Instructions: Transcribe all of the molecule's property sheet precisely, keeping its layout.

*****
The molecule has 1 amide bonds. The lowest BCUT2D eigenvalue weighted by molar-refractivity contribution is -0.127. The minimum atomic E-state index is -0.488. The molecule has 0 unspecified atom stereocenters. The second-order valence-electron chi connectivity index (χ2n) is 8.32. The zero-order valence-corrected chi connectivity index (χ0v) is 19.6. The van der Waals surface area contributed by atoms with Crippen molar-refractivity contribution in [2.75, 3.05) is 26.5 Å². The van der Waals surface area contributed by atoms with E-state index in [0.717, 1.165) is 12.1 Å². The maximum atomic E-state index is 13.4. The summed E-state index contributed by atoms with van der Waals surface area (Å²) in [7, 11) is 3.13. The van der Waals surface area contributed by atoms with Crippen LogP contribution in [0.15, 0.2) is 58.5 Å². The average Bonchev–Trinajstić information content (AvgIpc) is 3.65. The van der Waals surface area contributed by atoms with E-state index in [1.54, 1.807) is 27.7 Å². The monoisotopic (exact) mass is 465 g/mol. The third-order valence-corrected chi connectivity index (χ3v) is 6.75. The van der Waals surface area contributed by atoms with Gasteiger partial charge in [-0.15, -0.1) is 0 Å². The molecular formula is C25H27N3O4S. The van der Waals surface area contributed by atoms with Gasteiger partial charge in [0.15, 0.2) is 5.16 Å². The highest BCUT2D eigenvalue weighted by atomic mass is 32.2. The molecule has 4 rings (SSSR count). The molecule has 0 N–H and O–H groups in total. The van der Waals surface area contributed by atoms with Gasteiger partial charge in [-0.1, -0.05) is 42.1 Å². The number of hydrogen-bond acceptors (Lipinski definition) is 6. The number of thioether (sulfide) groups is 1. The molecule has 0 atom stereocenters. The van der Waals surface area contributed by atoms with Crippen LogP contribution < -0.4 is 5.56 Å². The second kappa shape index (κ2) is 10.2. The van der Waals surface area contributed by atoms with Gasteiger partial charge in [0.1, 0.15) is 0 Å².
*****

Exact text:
The molecule has 1 amide bonds. The lowest BCUT2D eigenvalue weighted by molar-refractivity contribution is -0.127. The minimum atomic E-state index is -0.488. The molecule has 0 unspecified atom stereocenters. The second-order valence-electron chi connectivity index (χ2n) is 8.32. The zero-order valence-corrected chi connectivity index (χ0v) is 19.6. The van der Waals surface area contributed by atoms with Crippen molar-refractivity contribution in [2.75, 3.05) is 26.5 Å². The van der Waals surface area contributed by atoms with E-state index in [0.717, 1.165) is 12.1 Å². The maximum atomic E-state index is 13.4. The summed E-state index contributed by atoms with van der Waals surface area (Å²) in [7, 11) is 3.13. The van der Waals surface area contributed by atoms with Crippen LogP contribution in [0.15, 0.2) is 58.5 Å². The average Bonchev–Trinajstić information content (AvgIpc) is 3.65. The van der Waals surface area contributed by atoms with E-state index in [1.54, 1.807) is 27.7 Å². The monoisotopic (exact) mass is 465 g/mol. The third-order valence-corrected chi connectivity index (χ3v) is 6.75. The van der Waals surface area contributed by atoms with Gasteiger partial charge in [-0.15, -0.1) is 0 Å². The molecular formula is C25H27N3O4S. The van der Waals surface area contributed by atoms with Gasteiger partial charge in [0.15, 0.2) is 5.16 Å². The highest BCUT2D eigenvalue weighted by atomic mass is 32.2. The molecule has 4 rings (SSSR count). The molecule has 0 N–H and O–H groups in total. The van der Waals surface area contributed by atoms with Gasteiger partial charge in [-0.1, -0.05) is 42.1 Å². The number of hydrogen-bond acceptors (Lipinski definition) is 6. The number of thioether (sulfide) groups is 1. The molecule has 0 atom stereocenters. The van der Waals surface area contributed by atoms with Crippen LogP contribution < -0.4 is 5.56 Å². The second kappa shape index (κ2) is 10.2. The van der Waals surface area contributed by atoms with Gasteiger partial charge in [0.1, 0.15) is 0 Å².